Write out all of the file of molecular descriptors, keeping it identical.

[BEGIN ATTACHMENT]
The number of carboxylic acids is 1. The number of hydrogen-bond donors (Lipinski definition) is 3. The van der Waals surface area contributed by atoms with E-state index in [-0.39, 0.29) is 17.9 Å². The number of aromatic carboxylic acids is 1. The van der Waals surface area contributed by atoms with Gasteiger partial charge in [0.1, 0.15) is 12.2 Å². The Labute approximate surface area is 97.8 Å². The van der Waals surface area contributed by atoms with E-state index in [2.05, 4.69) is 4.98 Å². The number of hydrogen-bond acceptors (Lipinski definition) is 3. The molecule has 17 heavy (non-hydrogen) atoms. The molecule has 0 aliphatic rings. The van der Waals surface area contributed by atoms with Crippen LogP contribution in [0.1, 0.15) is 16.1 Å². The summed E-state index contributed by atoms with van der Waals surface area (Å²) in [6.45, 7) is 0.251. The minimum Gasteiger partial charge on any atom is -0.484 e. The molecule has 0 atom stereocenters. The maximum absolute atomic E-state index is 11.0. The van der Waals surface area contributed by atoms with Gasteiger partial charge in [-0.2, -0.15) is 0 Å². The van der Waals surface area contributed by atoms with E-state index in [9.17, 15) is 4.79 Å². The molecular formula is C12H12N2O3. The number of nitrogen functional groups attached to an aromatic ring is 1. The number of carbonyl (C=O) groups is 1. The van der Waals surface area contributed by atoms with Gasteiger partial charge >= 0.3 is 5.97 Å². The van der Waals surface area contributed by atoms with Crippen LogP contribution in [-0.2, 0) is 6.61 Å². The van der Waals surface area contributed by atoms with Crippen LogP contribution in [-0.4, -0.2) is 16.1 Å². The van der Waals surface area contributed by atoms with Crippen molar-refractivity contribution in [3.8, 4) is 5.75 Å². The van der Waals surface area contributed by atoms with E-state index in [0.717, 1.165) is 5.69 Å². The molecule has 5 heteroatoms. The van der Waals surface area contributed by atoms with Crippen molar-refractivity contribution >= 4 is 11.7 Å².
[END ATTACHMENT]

The number of carboxylic acids is 1. The number of hydrogen-bond donors (Lipinski definition) is 3. The van der Waals surface area contributed by atoms with E-state index in [-0.39, 0.29) is 17.9 Å². The number of aromatic carboxylic acids is 1. The van der Waals surface area contributed by atoms with Gasteiger partial charge in [0.1, 0.15) is 12.2 Å². The Labute approximate surface area is 97.8 Å². The van der Waals surface area contributed by atoms with E-state index in [2.05, 4.69) is 4.98 Å². The number of hydrogen-bond acceptors (Lipinski definition) is 3. The molecule has 17 heavy (non-hydrogen) atoms. The molecule has 0 aliphatic rings. The van der Waals surface area contributed by atoms with Crippen LogP contribution in [0.1, 0.15) is 16.1 Å². The summed E-state index contributed by atoms with van der Waals surface area (Å²) in [6.45, 7) is 0.251. The minimum Gasteiger partial charge on any atom is -0.484 e. The molecule has 0 atom stereocenters. The maximum absolute atomic E-state index is 11.0. The van der Waals surface area contributed by atoms with Gasteiger partial charge in [-0.2, -0.15) is 0 Å². The van der Waals surface area contributed by atoms with E-state index in [9.17, 15) is 4.79 Å². The molecular formula is C12H12N2O3. The number of nitrogen functional groups attached to an aromatic ring is 1. The number of carbonyl (C=O) groups is 1. The van der Waals surface area contributed by atoms with Gasteiger partial charge >= 0.3 is 5.97 Å². The van der Waals surface area contributed by atoms with Crippen LogP contribution in [-0.2, 0) is 6.61 Å². The van der Waals surface area contributed by atoms with Crippen LogP contribution in [-0.4, -0.2) is 16.1 Å². The van der Waals surface area contributed by atoms with Crippen molar-refractivity contribution in [3.8, 4) is 5.75 Å². The van der Waals surface area contributed by atoms with E-state index in [0.717, 1.165) is 5.69 Å². The molecule has 5 heteroatoms. The van der Waals surface area contributed by atoms with Crippen molar-refractivity contribution >= 4 is 11.7 Å².